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Why Touchscreen Laptops Were A Failure

2 Mins read

Since the launch of Windows 8, with its tablet-like interface, there has been a deluge of ultrabooks, laptops and even all-in-ones supporting a touchscreen. The touchscreen madness has even seeped into the monitor game, with several brands coming out with touchscreen models. Aside from the novelty factor, are these devices any good? Well, no. You are better of finding a good deal on the web for a conventional laptop whose screen you do not touch, read on to find out why.

Ergonomic disaster

Touchscreens are a great solution for tablets and smartphones, you hold them in your hand and can comfortably navigate with your fingers. Constant reaching out to touch your laptop screen, on the other hand, is an ergonomic nightmare that can introduce fatigue as well as a fair bit of frustration. It is so bad that a term gorilla arm has been coined to describe the arm pain that occurs when actively using vertical touchscreens. Even without the pain, constantly reaching from the keyboard to the screen is extremely annoying. If your laptop comes equipped with windows 8 gestures, there is little to no motivation for you to reach out and touch the screen at all.

Confusing UI

Microsoft had high hopes for its touchscreen oriented interface, so much so that it implemented a “touch-first” design philosophy. This caused outrage from the majority of users who had no intention of using any touchscreen whatsoever. The UI is confusing, cumbersome and not at all user friendly for all but the most basic of functions. Although the UI is great for touchscreen only actions such as swiping or pinching to zoom, it is nothing but a hindrance to users who just want to get some work done. Regular windows apps, even though they have shortcuts on the tabletesque start screen, still open in desktop mode, driving home the absurdness and redundancies of this design solution.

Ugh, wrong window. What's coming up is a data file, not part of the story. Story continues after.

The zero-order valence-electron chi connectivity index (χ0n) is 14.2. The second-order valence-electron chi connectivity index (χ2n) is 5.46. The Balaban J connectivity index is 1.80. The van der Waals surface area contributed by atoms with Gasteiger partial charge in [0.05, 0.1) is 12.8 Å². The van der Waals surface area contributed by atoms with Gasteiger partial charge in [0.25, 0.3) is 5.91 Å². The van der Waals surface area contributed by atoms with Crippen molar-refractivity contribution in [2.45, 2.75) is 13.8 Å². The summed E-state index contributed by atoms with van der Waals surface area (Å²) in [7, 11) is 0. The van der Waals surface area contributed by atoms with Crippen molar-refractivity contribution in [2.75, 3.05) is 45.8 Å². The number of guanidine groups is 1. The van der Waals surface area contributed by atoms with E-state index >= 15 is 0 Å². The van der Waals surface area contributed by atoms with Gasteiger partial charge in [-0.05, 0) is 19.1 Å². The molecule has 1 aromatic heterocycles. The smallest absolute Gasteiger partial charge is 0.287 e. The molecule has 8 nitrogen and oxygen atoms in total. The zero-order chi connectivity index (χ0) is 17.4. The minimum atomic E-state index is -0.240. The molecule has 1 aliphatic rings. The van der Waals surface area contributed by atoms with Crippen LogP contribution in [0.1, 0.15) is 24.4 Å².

Few touch-optimised desktop apps

Modern touch-based UI apps are great for consuming digital content, but the mouse and keyboard are unparalleled when you need to get work done, both in terms of speed and accuracy. The Windows store has strikingly few touch optimised apps, lagging far behind both the iOS and Android stores. Even the apps that are available provide an absurdly inconvenient user experience. Even the most simple of apps takes up the entire screen, and this is definitely not making the best use of your computer’s resources. The feeling you get from using any of these apps is that they make no sense unless they are on a tablet or smartphone.

Touchscreen enabled laptops and notebooks were obviously a big deal for Microsoft, and IDC made a prediction in 2013 that around 18% of all notebook sales would be touch enabled. They have recently modified this estimate to 10%. Aside from the glaring functional and ergonomic flaws, the main reason for this market flop is a much higher price tag compared to non-touch counterparts.

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